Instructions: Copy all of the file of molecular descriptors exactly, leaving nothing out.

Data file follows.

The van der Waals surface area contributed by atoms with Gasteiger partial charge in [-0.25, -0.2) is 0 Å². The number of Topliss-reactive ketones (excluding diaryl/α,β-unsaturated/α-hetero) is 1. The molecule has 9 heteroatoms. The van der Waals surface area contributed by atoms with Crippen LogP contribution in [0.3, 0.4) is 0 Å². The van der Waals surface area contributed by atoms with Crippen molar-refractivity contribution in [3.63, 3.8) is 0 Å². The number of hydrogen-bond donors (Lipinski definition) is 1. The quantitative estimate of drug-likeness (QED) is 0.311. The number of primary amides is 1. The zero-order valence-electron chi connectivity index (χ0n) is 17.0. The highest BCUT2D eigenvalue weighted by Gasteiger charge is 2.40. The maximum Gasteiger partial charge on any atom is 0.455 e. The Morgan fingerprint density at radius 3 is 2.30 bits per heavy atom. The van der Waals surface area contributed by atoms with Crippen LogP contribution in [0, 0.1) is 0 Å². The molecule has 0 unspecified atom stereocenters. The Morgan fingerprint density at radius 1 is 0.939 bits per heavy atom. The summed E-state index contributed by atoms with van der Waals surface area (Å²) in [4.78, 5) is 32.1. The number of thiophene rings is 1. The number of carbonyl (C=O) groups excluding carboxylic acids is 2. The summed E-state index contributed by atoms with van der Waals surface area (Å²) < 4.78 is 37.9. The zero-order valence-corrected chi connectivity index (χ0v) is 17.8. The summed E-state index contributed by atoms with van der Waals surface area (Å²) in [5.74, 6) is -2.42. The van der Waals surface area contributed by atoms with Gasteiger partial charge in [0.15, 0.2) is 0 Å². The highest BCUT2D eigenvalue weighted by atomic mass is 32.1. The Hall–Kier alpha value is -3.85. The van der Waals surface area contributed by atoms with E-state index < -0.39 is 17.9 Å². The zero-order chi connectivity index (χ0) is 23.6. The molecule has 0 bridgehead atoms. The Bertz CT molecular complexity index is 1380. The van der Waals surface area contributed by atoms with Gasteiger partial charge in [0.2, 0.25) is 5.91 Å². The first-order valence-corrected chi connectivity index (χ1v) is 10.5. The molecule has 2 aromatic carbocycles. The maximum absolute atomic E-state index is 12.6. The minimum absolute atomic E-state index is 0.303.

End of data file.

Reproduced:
The van der Waals surface area contributed by atoms with Gasteiger partial charge in [-0.25, -0.2) is 0 Å². The number of Topliss-reactive ketones (excluding diaryl/α,β-unsaturated/α-hetero) is 1. The molecule has 9 heteroatoms. The van der Waals surface area contributed by atoms with Crippen LogP contribution in [0.3, 0.4) is 0 Å². The van der Waals surface area contributed by atoms with Crippen molar-refractivity contribution in [3.63, 3.8) is 0 Å². The number of hydrogen-bond donors (Lipinski definition) is 1. The quantitative estimate of drug-likeness (QED) is 0.311. The number of primary amides is 1. The zero-order valence-electron chi connectivity index (χ0n) is 17.0. The highest BCUT2D eigenvalue weighted by Gasteiger charge is 2.40. The maximum Gasteiger partial charge on any atom is 0.455 e. The Morgan fingerprint density at radius 3 is 2.30 bits per heavy atom. The van der Waals surface area contributed by atoms with Crippen LogP contribution in [0, 0.1) is 0 Å². The molecule has 0 unspecified atom stereocenters. The Morgan fingerprint density at radius 1 is 0.939 bits per heavy atom. The summed E-state index contributed by atoms with van der Waals surface area (Å²) in [4.78, 5) is 32.1. The number of thiophene rings is 1. The number of carbonyl (C=O) groups excluding carboxylic acids is 2. The summed E-state index contributed by atoms with van der Waals surface area (Å²) < 4.78 is 37.9. The zero-order valence-corrected chi connectivity index (χ0v) is 17.8. The summed E-state index contributed by atoms with van der Waals surface area (Å²) in [5.74, 6) is -2.42. The van der Waals surface area contributed by atoms with Gasteiger partial charge in [0.15, 0.2) is 0 Å². The highest BCUT2D eigenvalue weighted by atomic mass is 32.1. The Hall–Kier alpha value is -3.85. The van der Waals surface area contributed by atoms with E-state index < -0.39 is 17.9 Å². The zero-order chi connectivity index (χ0) is 23.6. The molecule has 0 bridgehead atoms. The Bertz CT molecular complexity index is 1380. The van der Waals surface area contributed by atoms with Gasteiger partial charge in [0.2, 0.25) is 5.91 Å². The first-order valence-corrected chi connectivity index (χ1v) is 10.5. The molecule has 2 aromatic carbocycles. The maximum absolute atomic E-state index is 12.6. The minimum absolute atomic E-state index is 0.303.